How to choose paint colors using Photoshop
Imagine taking a jar of butternut squash soup to a paint store to find the perfect shade of gold. It was a good idea I thought, at the time (it wasn't me, actually) ... and the painted dining room was fabulous, now days we can take an easier route and play with paint colors in Photoshop. This has REALLY saved me a lot of time and money in decorating, and is easier than carrying around soup.
Older versions of Photoshop work just fine for this type of craft, PLUS a photo of whatever it is you want to paint. The picture of above is the corner of a fireplace mantel I am working on, still on the workshop table. To the left is a picture of the fireplace that was generated by Photoshop, which is how I chose this amazing palette of cinnamon, turquoise and sage.
This is a brief description of how to do this. I won't go into depth on how to use each Photoshop tool or command. If you are stuck on a particular step such as adding a layer, it's easy to fill in knowledge gaps by using Google. Type in your Photoshop question, such as, "How to add a layer in Photoshop", plus the version of the program you are using, and you will find step-by-step instructions.
In this example, the room is getting new honeysuckle yellow trim paint and we will use Photoshop to choose new wall color.
Step 1, take a photo of what you want to paint and upload to your computer
Step 2, Open your image in Photoshop and prepare it for this project, i.e., erase any elements not needed with the clone tool, make a panorama photo of a room if you want to see several walls at once, correct the contrast, etc. then, of course, SAVE your photo.
Here I have a new layer with the fireplace trim colored pale yellow to help visualize what the finished project will look like. I made it somewhat transparent (67%) so that I could see some of the detail beneath it. A second layer fills in the floor colors. Objects like the ladder and the space heater were roughly masked so as not to be distracting (the blob under the black plastic is our gas stove). No need to be fussy with the clean up. You really just need a rough mock up of your project to use this technique.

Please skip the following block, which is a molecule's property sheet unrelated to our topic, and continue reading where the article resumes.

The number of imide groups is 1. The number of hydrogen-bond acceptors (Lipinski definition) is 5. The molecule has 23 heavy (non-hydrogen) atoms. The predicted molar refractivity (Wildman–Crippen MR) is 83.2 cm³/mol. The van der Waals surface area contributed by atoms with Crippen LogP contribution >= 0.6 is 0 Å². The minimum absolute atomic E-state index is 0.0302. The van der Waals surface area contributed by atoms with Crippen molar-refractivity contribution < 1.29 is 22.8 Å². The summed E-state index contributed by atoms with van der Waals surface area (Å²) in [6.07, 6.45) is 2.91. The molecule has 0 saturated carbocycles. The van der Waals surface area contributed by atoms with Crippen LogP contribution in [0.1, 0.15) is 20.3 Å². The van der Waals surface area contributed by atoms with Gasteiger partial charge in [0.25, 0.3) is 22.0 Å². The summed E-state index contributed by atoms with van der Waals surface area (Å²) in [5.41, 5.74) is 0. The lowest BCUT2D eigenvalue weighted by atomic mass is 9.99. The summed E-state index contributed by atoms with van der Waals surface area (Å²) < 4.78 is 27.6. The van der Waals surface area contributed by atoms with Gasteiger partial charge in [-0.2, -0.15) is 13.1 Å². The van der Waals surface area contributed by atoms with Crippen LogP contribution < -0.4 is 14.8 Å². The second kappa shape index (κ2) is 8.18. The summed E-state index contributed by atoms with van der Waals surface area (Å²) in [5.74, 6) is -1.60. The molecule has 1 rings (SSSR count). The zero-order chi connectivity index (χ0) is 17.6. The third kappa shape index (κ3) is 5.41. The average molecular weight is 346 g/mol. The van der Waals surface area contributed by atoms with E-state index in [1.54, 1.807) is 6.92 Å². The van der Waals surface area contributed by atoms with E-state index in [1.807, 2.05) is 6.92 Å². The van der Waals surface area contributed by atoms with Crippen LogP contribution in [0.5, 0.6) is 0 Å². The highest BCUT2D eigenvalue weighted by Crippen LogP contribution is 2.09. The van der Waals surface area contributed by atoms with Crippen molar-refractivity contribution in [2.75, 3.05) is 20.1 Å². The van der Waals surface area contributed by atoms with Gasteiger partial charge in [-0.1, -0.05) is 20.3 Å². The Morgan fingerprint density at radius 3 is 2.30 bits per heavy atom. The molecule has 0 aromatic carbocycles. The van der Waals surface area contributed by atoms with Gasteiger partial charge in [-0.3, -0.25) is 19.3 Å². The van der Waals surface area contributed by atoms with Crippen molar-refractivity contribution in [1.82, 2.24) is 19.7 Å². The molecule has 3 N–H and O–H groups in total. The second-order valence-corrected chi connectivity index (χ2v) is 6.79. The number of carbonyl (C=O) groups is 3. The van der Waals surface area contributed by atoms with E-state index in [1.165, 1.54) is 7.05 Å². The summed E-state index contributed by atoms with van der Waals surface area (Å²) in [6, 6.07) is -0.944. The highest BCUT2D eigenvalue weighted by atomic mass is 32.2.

Duplicate your first layer, and work with the second, so that you can always go back to the original if need be.
Step 3, Use the Polygonal Lasso Tool to outline the object you would like to paint. You can ADD to your selection by holding the shift key with the Polygonal Lasso Tool. Or, SUBTRACT from the selection by holding down the option key. Here we've selected the wall above the wainscotting on the left.
Step 4, When you are happy with the shape and size of your selected area, SAVE the selection under the SELECT menu, and NAME the selection for future use. Here we've named the selection "Wall".
Here we are re-loading the "Wall" selection when we need it, using the Load Selection command under the SELECT menu.
Step 5, To review a paint color idea, add a new layer to your image. Load the selection of the object you would like to color, select a color from the color palette with the eyedropper tool, and FILL the selection using the Paint Can or menu selection for FILL.
Step 6, Change the MODE of the filled layer to MULTIPLY so that you can see detail, shadows, and highlights. Then comes the FUN part; use the change Hue/Saturation commands to try variations of the color. Here I've adjusted the color to an earthy copper color and I LIKE IT!
Step 7, When you have made your final color choice, print out the photo as a reference, take it to a paint shop, and have the paint mixed to match, OR mix it yourself on location (that's what I do, and THAT's another story!)
More on this fabulous fireplace mantle for the above room, in future posts!